Women’s History Month Interviews: Brooklyn’s Heather Hardy Found Herself in the Boxing Ring
Heather Hardy discovered the sport of boxing in her late twenties during the onset of her separation from her ex-husband, when a little kick boxing school opened in her neighborhood offering late night classes. In an effort to clearly define who she was – not just somebody’s soon to be ex-wife or somebody’s mom, but as she put it, “I just wanted to be Heather for a little bit,” she started taking classes. When she discovered how much she loved the sport and how good she was at it, boxing began to fulfill a need inside of her.
Within three weeks of starting, she had her first fight and won. When her hand was raised and her dad had tears in his eyes, it was a very emotional moment for her, although at the time she had no idea how her life would forever change.
Early on in her career there were a lot of naysayers who advised her to “stay out of the gym and get a real job.” Ignoring these well intentioned voices, she kept her eyes on the bigger picture because she knew what she was capable of.
Having a strong family bond has been like having a life support system. Her mom is her biggest fan, attending all her fights and her sister, whom she fondly refers to as “her other half” was instrumental in helping to care for her daughter, after her divorce thereby allowing Heather to train and pursue her boxing career. The two sisters lived together until a few months ago when Heather moved.
As with any single mom, working and finding a balance between home life, taking care of her daughter and boxing is really challenging. There are many aspects that go into being a professional female boxer, in addition to training Heather has to market herself, sell tickets and promote her fights. Female boxers don’t make a significant amount of money like their male counterparts so she supplements her income as a trainer. At times this can be a little difficult, however living close to the gym has help in her day to day routine and has allowed her enough flexibility to be a hands on mom; bringing her daughter to the gym in the morning, then taking her to school and picking her up afterwards.
Often asked if she gets nervous before a fight, Heather admits she only gets nervous that she’s not going to “win pretty enough”. She’s never been one to think that she wouldn’t win or succeed because there’s something inside of her that just won’t let anyone beat her. Her drive, determination and disciplined learned early in her home life, has taught her to fight through all of life’s obstacles and shaped her as a fighter.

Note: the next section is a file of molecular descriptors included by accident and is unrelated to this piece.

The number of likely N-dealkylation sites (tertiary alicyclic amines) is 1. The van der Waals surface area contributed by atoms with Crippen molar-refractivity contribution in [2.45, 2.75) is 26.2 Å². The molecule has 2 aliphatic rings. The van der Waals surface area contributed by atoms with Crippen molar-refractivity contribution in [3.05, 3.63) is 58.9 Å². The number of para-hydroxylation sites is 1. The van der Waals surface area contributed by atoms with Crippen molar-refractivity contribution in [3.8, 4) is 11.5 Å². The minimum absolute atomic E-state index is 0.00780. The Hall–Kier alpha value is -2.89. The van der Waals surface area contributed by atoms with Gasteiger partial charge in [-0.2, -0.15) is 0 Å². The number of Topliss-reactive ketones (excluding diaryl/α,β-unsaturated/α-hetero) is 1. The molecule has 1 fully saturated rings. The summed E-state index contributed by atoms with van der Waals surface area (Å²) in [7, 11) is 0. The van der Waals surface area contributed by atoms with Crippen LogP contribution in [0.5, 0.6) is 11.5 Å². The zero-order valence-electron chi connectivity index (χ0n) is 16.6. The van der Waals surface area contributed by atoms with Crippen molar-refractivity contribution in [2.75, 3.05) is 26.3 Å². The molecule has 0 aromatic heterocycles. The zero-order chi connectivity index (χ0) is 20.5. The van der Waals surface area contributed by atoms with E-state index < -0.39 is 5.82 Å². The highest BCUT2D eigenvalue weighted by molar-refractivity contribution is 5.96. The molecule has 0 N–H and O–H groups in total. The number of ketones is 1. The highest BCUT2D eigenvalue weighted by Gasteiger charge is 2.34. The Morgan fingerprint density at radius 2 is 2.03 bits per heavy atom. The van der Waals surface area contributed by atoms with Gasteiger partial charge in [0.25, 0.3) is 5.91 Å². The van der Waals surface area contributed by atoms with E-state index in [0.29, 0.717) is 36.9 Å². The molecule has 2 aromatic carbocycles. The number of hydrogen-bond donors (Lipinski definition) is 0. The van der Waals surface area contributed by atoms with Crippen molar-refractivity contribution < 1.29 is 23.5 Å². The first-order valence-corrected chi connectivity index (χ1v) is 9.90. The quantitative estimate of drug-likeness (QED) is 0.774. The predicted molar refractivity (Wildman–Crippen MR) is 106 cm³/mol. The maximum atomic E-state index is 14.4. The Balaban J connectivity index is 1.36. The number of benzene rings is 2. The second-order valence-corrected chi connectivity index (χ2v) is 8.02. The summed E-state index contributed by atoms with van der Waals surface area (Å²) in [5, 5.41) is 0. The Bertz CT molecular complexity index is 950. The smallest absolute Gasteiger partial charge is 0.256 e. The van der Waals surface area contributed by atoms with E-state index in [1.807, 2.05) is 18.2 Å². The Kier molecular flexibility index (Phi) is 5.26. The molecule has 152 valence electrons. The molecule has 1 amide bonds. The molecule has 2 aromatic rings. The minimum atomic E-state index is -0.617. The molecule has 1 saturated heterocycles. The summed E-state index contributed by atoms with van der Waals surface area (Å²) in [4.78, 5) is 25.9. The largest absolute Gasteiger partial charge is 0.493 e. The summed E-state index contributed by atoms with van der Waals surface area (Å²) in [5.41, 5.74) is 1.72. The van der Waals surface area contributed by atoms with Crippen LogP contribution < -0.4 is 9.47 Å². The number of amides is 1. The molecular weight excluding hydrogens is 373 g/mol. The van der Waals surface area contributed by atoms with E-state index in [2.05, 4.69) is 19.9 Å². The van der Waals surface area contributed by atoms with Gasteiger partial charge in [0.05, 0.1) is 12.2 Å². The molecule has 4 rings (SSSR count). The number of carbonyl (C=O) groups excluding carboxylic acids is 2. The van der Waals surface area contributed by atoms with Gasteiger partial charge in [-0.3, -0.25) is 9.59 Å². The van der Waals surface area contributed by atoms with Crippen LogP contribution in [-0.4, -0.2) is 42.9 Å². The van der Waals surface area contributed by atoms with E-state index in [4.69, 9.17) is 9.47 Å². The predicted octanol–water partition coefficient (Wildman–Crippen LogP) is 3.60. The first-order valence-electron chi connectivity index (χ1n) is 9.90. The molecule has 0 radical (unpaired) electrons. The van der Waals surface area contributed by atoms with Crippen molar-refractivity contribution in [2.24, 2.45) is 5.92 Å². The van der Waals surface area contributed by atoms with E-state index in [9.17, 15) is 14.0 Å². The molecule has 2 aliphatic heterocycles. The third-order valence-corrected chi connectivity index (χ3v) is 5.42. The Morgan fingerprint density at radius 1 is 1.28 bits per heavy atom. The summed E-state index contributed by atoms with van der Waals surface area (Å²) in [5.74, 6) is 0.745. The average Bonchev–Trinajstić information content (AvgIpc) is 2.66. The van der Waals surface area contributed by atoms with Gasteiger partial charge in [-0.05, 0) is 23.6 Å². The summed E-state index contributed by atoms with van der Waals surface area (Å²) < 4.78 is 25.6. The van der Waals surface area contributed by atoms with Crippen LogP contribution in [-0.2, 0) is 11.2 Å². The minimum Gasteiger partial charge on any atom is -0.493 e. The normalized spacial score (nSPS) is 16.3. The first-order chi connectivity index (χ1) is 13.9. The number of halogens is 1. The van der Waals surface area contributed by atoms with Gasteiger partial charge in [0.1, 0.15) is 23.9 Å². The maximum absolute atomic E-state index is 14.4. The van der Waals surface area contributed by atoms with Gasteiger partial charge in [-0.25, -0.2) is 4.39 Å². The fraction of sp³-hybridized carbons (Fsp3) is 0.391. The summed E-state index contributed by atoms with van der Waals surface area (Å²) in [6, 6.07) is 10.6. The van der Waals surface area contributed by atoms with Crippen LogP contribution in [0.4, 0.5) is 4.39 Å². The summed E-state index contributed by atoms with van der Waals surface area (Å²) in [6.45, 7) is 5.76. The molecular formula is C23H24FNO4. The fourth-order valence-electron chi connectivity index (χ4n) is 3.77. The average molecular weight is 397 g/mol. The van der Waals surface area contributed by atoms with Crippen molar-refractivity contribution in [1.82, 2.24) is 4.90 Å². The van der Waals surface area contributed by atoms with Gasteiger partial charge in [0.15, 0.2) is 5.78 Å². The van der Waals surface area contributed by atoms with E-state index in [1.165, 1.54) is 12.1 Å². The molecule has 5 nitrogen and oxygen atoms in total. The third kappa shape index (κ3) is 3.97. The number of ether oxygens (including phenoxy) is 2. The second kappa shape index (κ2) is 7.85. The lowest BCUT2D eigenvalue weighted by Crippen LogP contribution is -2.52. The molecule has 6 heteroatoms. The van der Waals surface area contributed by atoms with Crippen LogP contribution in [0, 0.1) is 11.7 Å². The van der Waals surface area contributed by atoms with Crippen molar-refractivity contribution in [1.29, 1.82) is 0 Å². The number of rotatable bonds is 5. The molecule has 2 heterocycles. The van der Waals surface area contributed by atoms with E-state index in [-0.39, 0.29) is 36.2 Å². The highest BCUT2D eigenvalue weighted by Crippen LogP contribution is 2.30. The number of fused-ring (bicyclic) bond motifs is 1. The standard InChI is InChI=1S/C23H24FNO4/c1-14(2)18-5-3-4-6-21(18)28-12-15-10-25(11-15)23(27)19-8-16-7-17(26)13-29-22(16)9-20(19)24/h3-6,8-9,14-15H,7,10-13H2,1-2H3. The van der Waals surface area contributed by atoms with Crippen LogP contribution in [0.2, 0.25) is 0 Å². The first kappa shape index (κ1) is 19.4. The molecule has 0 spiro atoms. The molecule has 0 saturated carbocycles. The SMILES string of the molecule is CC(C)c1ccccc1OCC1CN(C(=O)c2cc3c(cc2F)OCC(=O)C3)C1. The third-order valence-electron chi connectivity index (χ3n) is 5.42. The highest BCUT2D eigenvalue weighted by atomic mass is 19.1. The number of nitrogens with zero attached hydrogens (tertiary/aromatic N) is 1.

One of the biggest influences in her life was her great grandmother; who came to America from Ireland by way of Scotland with her fourteen brothers and sisters, with no money and successfully raised a family. She taught Heather to persevere and to “go after what my heart says I can.” The lessoned learned from her great grandmother is now being passed down to her daughter, who according to Heather has no interest in boxing and she doesn’t push that on her either. If her daughter learns anything from her she would like it to be that “no matter what you want to do, as farfetched and strange and as much as people tell you that you can’t, with hard work and discipline you can fight for everything.”
One of the things she’s passionate about and actively involved in is Gleason’s Gym’s “Give a Kid a Dream”. Since its inception in 1991 by Bruce Silverglade the gym’s owner, the program has provided children from disadvantaged backgrounds, who were headed in the wrong direction in life or getting in trouble at school, mentorship and a place to come and develop themselves physically and mentally through the sport of boxing. Participants are referred to the program primarily through the courts, churches, or schools. The program is non-profit and is supported by Gleason’s itself and the individual personal trainers who volunteer their time, they pay for all the trips, the fights, the licenses. Heather and her coach Devon Cormack work side by side training these young hopefuls, watching them go from troubled youngsters to confident young adults. It’s that change that keeps Heather so passionate about the program, as she says “if in your span of living on earth, you can change one kids life you’ve died making a difference.”
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